Figure Drawing Poses: Tips for Artists and Models

figure drawing posesThere is no better way of learning the human form than through regular figure drawing practice. Whether you have a model (or are a model yourself), or you are looking to draw your own figure, there are many things that you need to keep in mind when choosing the poses that you will draw in a figure drawing session. While you can learn all the basics of figure drawing with this Udemy course, the only way to really develop your understanding of the human body, to develop better artistic techniques, and to create great art is by regularly practicing your figure drawing techniques.

Understanding Different Types of Poses 

There are two basic types of poses that are used in figure drawing sessions: short and long.

Short poses are used for gesture drawings – that is, quick sketches that take under two minutes or so to complete. Short poses will usually be more physically demanding, and may require some physical exertion on the part of the model, such as stretching muscles or contorting their body into unusual poses.

These types of poses are great for examining the human musculature and skeletal system, and the way that it interacts with the skin. Only very physically fit models, or models with a lot of experience, should attempt extreme poses for any longer than a few minutes. These drawings are also often done in pen and ink, as not being able to alter or change the drawing can make the process more freeing. You can learn more about pen and ink drawing on Udemy.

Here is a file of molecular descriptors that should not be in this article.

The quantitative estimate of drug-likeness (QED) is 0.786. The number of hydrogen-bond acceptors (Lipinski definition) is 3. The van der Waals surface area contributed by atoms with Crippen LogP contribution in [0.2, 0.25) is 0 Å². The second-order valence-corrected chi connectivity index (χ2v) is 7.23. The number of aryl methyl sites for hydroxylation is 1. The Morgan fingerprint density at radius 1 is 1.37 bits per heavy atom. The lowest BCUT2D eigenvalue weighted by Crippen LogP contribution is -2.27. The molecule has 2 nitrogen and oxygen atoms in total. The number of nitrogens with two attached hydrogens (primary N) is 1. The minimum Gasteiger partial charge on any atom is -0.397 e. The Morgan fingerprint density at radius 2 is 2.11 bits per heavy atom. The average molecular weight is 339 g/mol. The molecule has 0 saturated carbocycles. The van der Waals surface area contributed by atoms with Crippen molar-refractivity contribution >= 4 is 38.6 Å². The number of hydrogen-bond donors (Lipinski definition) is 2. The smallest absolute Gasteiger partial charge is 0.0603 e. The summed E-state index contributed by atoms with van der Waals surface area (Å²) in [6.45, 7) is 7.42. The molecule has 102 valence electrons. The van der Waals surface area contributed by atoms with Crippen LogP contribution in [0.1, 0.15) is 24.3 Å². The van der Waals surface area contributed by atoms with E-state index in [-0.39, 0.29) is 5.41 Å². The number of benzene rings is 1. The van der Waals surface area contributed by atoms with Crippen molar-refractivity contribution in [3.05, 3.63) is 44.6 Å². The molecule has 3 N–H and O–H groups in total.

Longer poses are used for more detailed drawings. Often, the model will be placed in a seated or reclined position so that they are able to relax while they are being drawn. With these types of poses, the model is encouraged to place his or her body in unusual positions. They may stretch their arms or legs, or twist their torso to reveal the musculature of their side or back.

If you don’t have a professional model at your disposal, but you do have friends or family members who are ready and willing to model for you, try to think of poses that will be comfortable for them to do, but that will still give you interesting and unusual poses to draw.

If you know somebody who is an athlete or a dancer, you may consider going with him or her to a practice. Their warm-up time can offer you a great opportunity to get some practice in.  Otherwise, consider posing people in front of the television, reading a book, or taking part in any other activity that will keep them still long enough for you to draw them.

A Note on Lighting

Lighting can play a big role in the appearance of a person’s body. If you find that you are running out of ideas for poses in your figure drawing session, consider changing up the lighting by moving it to the side, moving it below the figure, or by reducing the lighting in the room to a single, bright point that will add high contrast lights and dark shadows to the human form.

Using Artist’s Dummies for Reference 

That little wooden stick fellow at the art store isn’t just for decoration. While it may seem pretty simplistic, a wooden artist’s model can actually be a great resource for coming up with poses. You won’t be able to get any more detailed visuals regarding musculature or skin movement from an artist’s model, but this is a good way of developing your eye for proportion and for coming up with poses for the characters that you are drawing.